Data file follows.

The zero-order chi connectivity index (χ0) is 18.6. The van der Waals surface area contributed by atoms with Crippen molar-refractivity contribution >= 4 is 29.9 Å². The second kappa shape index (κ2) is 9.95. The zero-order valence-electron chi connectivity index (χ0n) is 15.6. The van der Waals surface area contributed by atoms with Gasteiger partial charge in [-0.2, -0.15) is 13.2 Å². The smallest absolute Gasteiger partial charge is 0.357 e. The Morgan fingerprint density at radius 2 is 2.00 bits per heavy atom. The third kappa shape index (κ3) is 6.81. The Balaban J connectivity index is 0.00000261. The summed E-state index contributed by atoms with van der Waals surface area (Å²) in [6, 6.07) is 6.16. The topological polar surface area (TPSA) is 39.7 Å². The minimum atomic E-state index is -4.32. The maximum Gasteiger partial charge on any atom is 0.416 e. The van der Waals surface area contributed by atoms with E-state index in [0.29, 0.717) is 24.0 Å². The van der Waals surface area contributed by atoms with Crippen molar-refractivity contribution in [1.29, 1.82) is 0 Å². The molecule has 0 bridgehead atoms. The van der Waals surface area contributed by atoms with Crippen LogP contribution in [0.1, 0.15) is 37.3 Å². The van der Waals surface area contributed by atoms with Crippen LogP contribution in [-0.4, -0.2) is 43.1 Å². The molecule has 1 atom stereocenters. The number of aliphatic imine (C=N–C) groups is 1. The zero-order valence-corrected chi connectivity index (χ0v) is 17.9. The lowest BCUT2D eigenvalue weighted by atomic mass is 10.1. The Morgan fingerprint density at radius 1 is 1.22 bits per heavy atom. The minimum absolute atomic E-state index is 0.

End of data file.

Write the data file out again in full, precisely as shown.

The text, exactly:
The zero-order chi connectivity index (χ0) is 18.6. The van der Waals surface area contributed by atoms with Crippen molar-refractivity contribution >= 4 is 29.9 Å². The second kappa shape index (κ2) is 9.95. The zero-order valence-electron chi connectivity index (χ0n) is 15.6. The van der Waals surface area contributed by atoms with Gasteiger partial charge in [-0.2, -0.15) is 13.2 Å². The smallest absolute Gasteiger partial charge is 0.357 e. The Morgan fingerprint density at radius 2 is 2.00 bits per heavy atom. The third kappa shape index (κ3) is 6.81. The Balaban J connectivity index is 0.00000261. The summed E-state index contributed by atoms with van der Waals surface area (Å²) in [6, 6.07) is 6.16. The topological polar surface area (TPSA) is 39.7 Å². The minimum atomic E-state index is -4.32. The maximum Gasteiger partial charge on any atom is 0.416 e. The van der Waals surface area contributed by atoms with E-state index in [0.29, 0.717) is 24.0 Å². The van der Waals surface area contributed by atoms with Crippen molar-refractivity contribution in [1.29, 1.82) is 0 Å². The molecule has 0 bridgehead atoms. The van der Waals surface area contributed by atoms with Crippen LogP contribution in [0.1, 0.15) is 37.3 Å². The van der Waals surface area contributed by atoms with Crippen LogP contribution in [-0.4, -0.2) is 43.1 Å². The molecule has 1 atom stereocenters. The number of aliphatic imine (C=N–C) groups is 1. The zero-order valence-corrected chi connectivity index (χ0v) is 17.9. The lowest BCUT2D eigenvalue weighted by atomic mass is 10.1. The Morgan fingerprint density at radius 1 is 1.22 bits per heavy atom. The minimum absolute atomic E-state index is 0.